• I am very familiar with a tool that mostly uses decision trees as the way to express all decision logic, including all potential initial states and all potential outcomes. No surprise there – the decision trees in question grow to the thousands, and tens of thousands of nodes, becoming unusable. Patch solutions, like tree simplification algorithms, are not an answer: the issue is that the tree metaphor is not adapted for all types of decision logic. The internet is full of references to studies that demonstrate that.
  • Another tool uses a table like metaphor as its only representation for decision logic. Again, we hit a similar scalability problem, and for different technical reasons as why the decision trees don’t scale. Tables are awfully poor at representing disjointed logic, and even worse at handling exceptions. But on the other hand, there are many, many, cases in which a single decision is in fact a multi-step decision with a number of exceptions. The implementations end up with a large number of tables that are difficult to navigate through, with close-to-empty tables representing exceptions parallel to huge tables mixing multiple steps in the decision, with tables with extreme density variability (sections with a lot of content, and then sections mostly empty where the user needs to be very good at finding the relevant information), etc…
  • Others used exclusively semi-formal languages. These present the advantage that they are closer to the way the policies would be documented in textual form, but lose the significant synthesizing power of metaphors. Explaining a scorecard in text is incredibly cumbersome compared to what can be done in a real scorecard representation.

Lack of consideration to the availability of context in the business analysts interfaces

This is a constant concern of mine, and something not that many business interfaces do provide: availability of context directly where the business analyst is working. Carole-Ann refers to a huge aspect of this when she focuses on the navigation issues in the user interfaces.

What the business analyst is doing when she/he is manipulating a particular representation is contextual – and to do it right, she/he needs access, directly there, and in the most up to the point form, to the overall context in order to do her/his work right.

Take the example of working on a decision step in a credit card originations decision that refers to the fact that a given customer is a high value customer. Well, it is likely that high value is an attribute of a customer that is defined by business logic somewhere else in the application, and the business analyst may have the need to understand as she/he is implementing the decision step. Similarly, she/he may need to understand where else that attribute is used and how, etc…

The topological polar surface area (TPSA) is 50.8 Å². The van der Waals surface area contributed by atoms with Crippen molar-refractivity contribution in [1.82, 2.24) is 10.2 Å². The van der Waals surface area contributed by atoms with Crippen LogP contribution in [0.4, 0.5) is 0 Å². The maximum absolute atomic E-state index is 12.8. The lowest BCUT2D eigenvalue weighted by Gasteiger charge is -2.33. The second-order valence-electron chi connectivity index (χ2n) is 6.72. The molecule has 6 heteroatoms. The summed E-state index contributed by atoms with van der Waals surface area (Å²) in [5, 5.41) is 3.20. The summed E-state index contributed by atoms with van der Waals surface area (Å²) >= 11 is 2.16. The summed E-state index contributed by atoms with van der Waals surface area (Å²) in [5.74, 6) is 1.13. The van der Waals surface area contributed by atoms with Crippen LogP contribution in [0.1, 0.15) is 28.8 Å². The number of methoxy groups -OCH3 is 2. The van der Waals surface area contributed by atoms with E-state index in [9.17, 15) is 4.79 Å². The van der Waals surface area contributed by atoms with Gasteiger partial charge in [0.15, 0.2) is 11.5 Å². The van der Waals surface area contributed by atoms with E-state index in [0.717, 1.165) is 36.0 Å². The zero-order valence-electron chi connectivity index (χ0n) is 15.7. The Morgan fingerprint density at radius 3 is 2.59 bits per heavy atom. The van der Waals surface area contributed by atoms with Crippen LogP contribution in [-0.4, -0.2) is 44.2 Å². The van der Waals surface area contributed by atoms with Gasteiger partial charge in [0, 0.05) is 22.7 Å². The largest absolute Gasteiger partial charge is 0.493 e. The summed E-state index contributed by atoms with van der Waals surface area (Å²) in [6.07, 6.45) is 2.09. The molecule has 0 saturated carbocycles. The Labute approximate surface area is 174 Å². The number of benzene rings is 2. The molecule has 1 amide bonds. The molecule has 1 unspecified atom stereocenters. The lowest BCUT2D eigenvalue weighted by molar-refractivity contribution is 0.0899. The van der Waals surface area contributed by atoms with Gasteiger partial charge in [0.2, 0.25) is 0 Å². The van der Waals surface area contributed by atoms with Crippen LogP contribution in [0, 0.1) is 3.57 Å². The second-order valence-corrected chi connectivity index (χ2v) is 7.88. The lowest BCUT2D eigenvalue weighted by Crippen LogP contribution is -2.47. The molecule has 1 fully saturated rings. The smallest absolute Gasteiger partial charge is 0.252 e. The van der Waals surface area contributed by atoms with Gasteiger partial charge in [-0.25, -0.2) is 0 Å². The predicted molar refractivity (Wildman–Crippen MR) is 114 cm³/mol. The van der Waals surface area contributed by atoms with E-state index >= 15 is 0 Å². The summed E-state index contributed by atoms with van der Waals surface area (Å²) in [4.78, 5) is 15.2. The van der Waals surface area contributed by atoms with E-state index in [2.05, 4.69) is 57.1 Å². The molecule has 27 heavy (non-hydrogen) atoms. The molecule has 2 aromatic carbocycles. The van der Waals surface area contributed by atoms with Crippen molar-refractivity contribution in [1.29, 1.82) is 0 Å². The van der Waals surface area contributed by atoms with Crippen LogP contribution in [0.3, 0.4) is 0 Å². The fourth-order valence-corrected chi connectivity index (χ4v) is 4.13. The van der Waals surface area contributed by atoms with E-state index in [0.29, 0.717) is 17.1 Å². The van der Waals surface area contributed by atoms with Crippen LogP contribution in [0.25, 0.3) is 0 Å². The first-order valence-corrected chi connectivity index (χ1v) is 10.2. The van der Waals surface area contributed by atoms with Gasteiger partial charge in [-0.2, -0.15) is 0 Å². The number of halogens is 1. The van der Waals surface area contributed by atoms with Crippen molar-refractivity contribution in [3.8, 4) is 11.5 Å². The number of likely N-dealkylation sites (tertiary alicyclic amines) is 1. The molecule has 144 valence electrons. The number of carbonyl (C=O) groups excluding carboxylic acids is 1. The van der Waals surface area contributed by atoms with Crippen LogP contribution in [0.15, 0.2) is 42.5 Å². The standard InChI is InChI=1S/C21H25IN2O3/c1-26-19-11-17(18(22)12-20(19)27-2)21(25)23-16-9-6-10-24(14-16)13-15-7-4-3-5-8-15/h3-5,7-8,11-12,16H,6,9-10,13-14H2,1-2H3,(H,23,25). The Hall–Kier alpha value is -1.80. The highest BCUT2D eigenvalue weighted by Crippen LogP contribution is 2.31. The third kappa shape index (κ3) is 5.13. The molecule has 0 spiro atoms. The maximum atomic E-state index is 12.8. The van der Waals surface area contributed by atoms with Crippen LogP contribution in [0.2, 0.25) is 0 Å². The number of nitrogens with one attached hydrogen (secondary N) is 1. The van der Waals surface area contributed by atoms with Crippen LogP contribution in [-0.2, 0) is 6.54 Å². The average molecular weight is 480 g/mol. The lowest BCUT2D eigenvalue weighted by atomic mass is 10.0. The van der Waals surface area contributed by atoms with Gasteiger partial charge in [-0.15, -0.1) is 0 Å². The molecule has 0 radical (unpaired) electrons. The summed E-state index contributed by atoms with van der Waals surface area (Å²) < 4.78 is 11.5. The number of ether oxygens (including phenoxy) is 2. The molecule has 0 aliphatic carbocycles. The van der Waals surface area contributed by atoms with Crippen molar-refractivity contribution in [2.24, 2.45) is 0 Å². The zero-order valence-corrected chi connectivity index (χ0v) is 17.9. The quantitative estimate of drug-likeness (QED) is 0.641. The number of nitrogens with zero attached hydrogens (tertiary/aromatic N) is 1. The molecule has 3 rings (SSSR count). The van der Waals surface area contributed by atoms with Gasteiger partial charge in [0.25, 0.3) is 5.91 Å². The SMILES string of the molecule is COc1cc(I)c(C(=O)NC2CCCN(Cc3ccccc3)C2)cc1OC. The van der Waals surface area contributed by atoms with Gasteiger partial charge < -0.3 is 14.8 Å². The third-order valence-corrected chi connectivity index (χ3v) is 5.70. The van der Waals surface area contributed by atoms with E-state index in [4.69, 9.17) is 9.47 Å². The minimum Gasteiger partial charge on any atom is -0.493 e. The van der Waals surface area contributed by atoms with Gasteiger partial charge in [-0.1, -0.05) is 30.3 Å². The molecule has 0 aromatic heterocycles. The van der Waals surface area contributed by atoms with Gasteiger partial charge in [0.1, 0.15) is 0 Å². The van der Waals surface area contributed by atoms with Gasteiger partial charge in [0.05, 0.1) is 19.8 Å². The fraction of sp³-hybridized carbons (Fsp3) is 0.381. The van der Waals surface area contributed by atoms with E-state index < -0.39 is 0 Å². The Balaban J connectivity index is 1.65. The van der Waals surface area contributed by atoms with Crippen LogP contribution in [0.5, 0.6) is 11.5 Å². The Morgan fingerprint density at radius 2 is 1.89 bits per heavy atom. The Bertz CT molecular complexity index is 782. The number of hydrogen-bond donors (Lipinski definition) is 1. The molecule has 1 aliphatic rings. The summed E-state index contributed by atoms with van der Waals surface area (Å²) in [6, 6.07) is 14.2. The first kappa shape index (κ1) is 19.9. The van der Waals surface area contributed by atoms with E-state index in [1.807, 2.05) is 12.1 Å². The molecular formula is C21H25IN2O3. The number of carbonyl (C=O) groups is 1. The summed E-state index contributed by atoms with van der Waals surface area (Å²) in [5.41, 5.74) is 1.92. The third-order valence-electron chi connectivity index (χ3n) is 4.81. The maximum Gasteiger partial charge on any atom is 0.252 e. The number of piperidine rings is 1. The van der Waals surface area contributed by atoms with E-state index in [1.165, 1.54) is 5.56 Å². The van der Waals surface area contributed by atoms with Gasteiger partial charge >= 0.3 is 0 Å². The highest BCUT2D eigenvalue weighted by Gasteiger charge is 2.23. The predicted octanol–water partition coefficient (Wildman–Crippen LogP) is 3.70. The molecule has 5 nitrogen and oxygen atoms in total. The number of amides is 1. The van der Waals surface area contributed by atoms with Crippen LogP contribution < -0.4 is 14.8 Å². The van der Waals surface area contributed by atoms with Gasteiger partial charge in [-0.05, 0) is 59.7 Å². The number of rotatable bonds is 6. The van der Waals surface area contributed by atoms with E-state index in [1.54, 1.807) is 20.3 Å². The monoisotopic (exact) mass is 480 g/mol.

This is essential – and forgotten very frequently.

It actually reaches extremes not just with the single-metaphor approaches as described above which again have difficulties coping with varying context, but with single “if-then-else” or “when-then-else” rule representations. It is not true that single rules act alone – that is far more the exception than it is the rule (sorry). Those environment do not scale beyond a few tens of rules, and that, however powerful said rules are, is nowhere close what is needed in real applications.

There is much more to be said about this subject, but Carole-Ann is absolutely right on this issue being the biggest one that needs to be addressed to achieve successful decision management applications.

It is actually telling to see the difference in the implementation steps between how Carole-Ann would do it and how it is done frequently elsewhere. Carole-Ann will focus first and mostly on eliciting the proper concepts, representations and flow, then design the interface for business analysts to a point where it is functional for them and they can start using them, and then worry about the actual implementation behind. This has led to large scale implementations with complex but appropriate life-cycle, very dynamic evolution and still excellent run time performance.

Let’s avoid this pitfall going forward.